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A New Way To Help Black Smokers Quit

Jan Johnson pulls up a video that she received as part of a new smoking cessation text messaging program. [Tim Dubravetz / ideastream]
Jan Johnson pulls up a video that she received as part of a new smoking cessation text messaging program.

Jan Johnson smoked a dozen cigarettes a day for about two decades.

"I would go to bingo at least four times out of a week, and at bingo it was just the thing to do," she said.

When her apartment building went smoke free in 2018, she knew something would have to change. 

She saw a bulletin board for a research study testing whether a text messaging program could help people stop smoking and decided to sign up.

Each of the approximately 100 participants in the pilot study received six weeks of daily texts featuring encouraging video messages. The videos offered tips, such as, "Ask other smokers in your home to quit with you. Or if they aren’t ready, ask them to smoke outside."

But the texts weren’t one-size-fits-all messages like you’d find online at smokefree.gov.

For the study, there were also messages designed specifically for the African-American community. "We are a strong people. We’ve had to overcome many obstacles and fight hard to get what we want. And you will need this strength to be successful quitting smoking,” one said.

Case Western Reserve University researcher Monica Webb Hooper developed the text messaging program, infusing it with evidence-based strategies as well as messages and visuals that are culturally congruent.

"So for example, we talk about smoking rates in the African-American community. We talk about the relationship of the tobacco industry with African Americans and its roots that date back to slavery. We talk about the targeting of the tobacco industry for menthol cigarettes which are known to be more difficult to quit and contain greater rates of toxins and tars. We also talk about the cultural assets and strengths that would be relevant to this group, such as the emphasis on spirituality, religion, and the emphasis on family and community engagement," she said.

People receiving the culturally-specific texts were more engaged with the program and more likely to be smoke-free at their six week follow-up than those who got the standard texts from smokefree.gov, Hooper said.

Johnson credits the program for her success in quitting.

"I used to use oxygen when I sat up and laid down, but now I'm only on oxygen at night," she said.

Johnson still consults the videos when she needs a boost.

"They inoculated me, and definitely educated me, and I was like, I don't want to be like that. I remember the one with the lady that had to use a voice box. That one right there hit me below the belt," she said.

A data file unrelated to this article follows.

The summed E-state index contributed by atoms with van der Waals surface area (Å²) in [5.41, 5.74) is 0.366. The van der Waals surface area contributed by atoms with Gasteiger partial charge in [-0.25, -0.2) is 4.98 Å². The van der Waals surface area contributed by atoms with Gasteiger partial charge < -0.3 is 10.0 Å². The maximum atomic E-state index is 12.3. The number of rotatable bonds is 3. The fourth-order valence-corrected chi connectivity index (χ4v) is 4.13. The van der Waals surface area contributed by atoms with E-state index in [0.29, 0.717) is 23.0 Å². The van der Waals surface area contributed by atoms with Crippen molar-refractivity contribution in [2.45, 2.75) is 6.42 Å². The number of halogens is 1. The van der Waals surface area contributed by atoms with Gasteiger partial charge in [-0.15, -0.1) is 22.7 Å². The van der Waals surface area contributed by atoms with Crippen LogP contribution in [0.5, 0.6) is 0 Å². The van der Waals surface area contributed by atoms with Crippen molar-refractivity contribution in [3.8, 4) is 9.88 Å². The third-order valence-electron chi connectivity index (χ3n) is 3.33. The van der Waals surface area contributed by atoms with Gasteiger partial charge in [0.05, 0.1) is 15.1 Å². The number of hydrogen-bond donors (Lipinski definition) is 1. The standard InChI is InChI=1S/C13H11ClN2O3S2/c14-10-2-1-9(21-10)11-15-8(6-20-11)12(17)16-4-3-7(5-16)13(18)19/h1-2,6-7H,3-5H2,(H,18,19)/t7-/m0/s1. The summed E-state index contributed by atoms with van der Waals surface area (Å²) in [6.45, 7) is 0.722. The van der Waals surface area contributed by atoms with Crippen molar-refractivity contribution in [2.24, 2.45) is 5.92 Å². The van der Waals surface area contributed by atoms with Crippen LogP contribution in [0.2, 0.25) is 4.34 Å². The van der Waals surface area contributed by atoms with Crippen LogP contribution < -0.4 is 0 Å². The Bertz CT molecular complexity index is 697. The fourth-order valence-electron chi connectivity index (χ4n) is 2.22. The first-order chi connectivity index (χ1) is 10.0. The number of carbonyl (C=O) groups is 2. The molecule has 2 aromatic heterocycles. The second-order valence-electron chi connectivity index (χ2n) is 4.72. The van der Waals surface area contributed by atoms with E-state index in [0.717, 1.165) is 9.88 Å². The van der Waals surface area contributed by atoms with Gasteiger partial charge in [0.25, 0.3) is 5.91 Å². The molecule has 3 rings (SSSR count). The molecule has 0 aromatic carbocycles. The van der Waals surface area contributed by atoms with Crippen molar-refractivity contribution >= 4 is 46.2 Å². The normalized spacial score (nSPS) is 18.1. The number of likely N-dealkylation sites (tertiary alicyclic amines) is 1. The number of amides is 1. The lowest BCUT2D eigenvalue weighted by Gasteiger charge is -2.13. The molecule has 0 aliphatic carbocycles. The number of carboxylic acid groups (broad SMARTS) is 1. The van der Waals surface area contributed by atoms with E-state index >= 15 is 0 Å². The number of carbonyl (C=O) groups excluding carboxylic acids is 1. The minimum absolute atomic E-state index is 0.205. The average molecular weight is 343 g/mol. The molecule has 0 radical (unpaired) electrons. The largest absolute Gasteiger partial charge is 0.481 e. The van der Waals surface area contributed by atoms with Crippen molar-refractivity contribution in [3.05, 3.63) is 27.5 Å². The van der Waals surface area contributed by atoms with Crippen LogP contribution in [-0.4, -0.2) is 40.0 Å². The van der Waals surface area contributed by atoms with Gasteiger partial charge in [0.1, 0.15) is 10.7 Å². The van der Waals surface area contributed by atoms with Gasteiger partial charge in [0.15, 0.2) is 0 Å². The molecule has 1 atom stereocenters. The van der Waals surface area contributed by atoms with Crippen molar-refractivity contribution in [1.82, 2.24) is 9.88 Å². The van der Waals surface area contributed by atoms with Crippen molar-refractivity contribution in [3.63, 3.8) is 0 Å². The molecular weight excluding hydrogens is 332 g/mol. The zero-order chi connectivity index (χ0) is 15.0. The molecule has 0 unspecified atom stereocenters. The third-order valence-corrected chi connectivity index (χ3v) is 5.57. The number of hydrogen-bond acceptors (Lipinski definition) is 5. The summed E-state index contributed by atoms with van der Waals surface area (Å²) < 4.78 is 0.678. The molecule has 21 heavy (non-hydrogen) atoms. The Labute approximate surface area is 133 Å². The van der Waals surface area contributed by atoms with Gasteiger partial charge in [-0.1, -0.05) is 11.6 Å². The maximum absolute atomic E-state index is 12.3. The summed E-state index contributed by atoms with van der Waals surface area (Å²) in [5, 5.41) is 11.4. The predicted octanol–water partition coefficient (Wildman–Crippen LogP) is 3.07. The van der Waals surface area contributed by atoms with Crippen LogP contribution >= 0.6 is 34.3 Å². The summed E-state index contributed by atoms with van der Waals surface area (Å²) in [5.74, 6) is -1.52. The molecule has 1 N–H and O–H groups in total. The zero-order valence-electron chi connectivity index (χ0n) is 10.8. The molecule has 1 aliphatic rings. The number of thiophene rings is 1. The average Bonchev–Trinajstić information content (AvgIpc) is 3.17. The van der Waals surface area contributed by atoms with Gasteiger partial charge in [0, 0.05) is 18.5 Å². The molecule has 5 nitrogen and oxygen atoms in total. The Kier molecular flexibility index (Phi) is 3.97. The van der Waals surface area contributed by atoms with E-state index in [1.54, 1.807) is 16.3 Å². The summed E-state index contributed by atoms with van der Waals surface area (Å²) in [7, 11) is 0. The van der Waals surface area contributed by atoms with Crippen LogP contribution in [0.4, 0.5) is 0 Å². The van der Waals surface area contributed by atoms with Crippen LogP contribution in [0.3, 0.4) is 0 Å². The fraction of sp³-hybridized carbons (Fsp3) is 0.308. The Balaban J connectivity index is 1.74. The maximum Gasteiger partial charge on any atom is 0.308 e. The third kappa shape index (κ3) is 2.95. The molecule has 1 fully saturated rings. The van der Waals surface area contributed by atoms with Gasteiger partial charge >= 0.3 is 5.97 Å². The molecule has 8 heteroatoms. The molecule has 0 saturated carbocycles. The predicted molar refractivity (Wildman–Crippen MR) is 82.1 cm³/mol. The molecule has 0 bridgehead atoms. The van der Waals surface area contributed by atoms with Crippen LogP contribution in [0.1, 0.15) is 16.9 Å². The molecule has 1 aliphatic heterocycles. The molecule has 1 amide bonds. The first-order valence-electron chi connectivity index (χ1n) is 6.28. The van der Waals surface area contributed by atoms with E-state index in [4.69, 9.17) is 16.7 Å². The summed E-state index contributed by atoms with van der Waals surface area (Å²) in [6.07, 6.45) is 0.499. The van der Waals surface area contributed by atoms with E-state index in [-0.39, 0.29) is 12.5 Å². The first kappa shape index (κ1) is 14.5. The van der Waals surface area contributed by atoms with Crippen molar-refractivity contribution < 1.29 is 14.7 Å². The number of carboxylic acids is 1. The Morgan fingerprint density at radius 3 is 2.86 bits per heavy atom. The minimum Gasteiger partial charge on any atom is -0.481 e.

What Johnson doesn’t remember, though, is feeling like the videos were tailored toward black smokers.

"No, I didn't look at it like that. I know that the doctor was explaining 'in the black culture, this and that and the other,' but no, it just really didn't stick out," she said.

Not everyone is going to notice or want that kind of culturally-tailored approach, said Rasheeda Larkin, who works in community and government relations at the Cleveland Clinic.

"We have some shared experiences like other culturally similar groups but also very different experiences as well. So I might be the type of person who says, 'Oh was that something that's particularly for black people? I don't want that. Just give me the regular.'"

But Larkin also likes the idea of cultural specificity and says it could help broaden thinking and validate experiences, maybe even make people angry.

"It takes it to a different level, where they understand not only is this hurting you from a health care standpoint, but also how you are marketed to. Because of how you show up in the world: being a person of color, being a black woman, being a black man. It shows that they are directly targeting you. It's a full-on attack," she said.

The overall smoking rate in Cleveland is 29 percent. But in some heavily African-American neighborhoods, such as Kinsman and Central, as many as 40 percent of adults smoke, according to statistics from the U.S. Centers for Disease Control and Prevention.

That’s why it’s critical to find new ways to help more black smokers quit, Hooper said.

"This group tends to be less likely to quit smoking. This group also suffers disproportionately from a range of tobacco associated conditions, not only cancer, but heart disease, stroke, diabetes, infant mortality — all these things are related to tobacco use. So it is imperative that any health agenda include tobacco use," she said.

More research is needed, Hooper said, but ultimately, she’d love to have a free texting program, tailored to black smokers available on the National Cancer Institute’s website, where smoking cessation programs for pregnant women, teens, and other groups already exist.

That, she thinks, might help move the needle on smoking rates in the black community.

anne.glausser@ideastream.org | 216-916-6129